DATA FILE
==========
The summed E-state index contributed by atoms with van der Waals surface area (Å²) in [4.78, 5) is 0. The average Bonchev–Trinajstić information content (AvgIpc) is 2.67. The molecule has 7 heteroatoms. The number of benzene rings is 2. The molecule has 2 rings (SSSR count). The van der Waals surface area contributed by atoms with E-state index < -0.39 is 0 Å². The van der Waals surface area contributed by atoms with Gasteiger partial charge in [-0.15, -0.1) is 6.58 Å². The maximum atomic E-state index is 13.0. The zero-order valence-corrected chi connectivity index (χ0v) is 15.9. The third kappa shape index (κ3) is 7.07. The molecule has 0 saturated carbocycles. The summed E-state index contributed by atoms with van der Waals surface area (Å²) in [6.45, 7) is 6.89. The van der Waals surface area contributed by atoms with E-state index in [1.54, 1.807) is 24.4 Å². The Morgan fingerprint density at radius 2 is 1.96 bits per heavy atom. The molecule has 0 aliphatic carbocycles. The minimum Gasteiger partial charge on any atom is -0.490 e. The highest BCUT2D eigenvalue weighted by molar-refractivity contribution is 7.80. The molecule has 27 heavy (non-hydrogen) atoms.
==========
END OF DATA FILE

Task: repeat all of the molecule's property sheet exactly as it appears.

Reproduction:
The summed E-state index contributed by atoms with van der Waals surface area (Å²) in [4.78, 5) is 0. The average Bonchev–Trinajstić information content (AvgIpc) is 2.67. The molecule has 7 heteroatoms. The number of benzene rings is 2. The molecule has 2 rings (SSSR count). The van der Waals surface area contributed by atoms with E-state index < -0.39 is 0 Å². The van der Waals surface area contributed by atoms with Gasteiger partial charge in [-0.15, -0.1) is 6.58 Å². The maximum atomic E-state index is 13.0. The zero-order valence-corrected chi connectivity index (χ0v) is 15.9. The third kappa shape index (κ3) is 7.07. The molecule has 0 saturated carbocycles. The summed E-state index contributed by atoms with van der Waals surface area (Å²) in [6.45, 7) is 6.89. The van der Waals surface area contributed by atoms with E-state index in [1.54, 1.807) is 24.4 Å². The Morgan fingerprint density at radius 2 is 1.96 bits per heavy atom. The molecule has 0 aliphatic carbocycles. The minimum Gasteiger partial charge on any atom is -0.490 e. The highest BCUT2D eigenvalue weighted by molar-refractivity contribution is 7.80. The molecule has 27 heavy (non-hydrogen) atoms.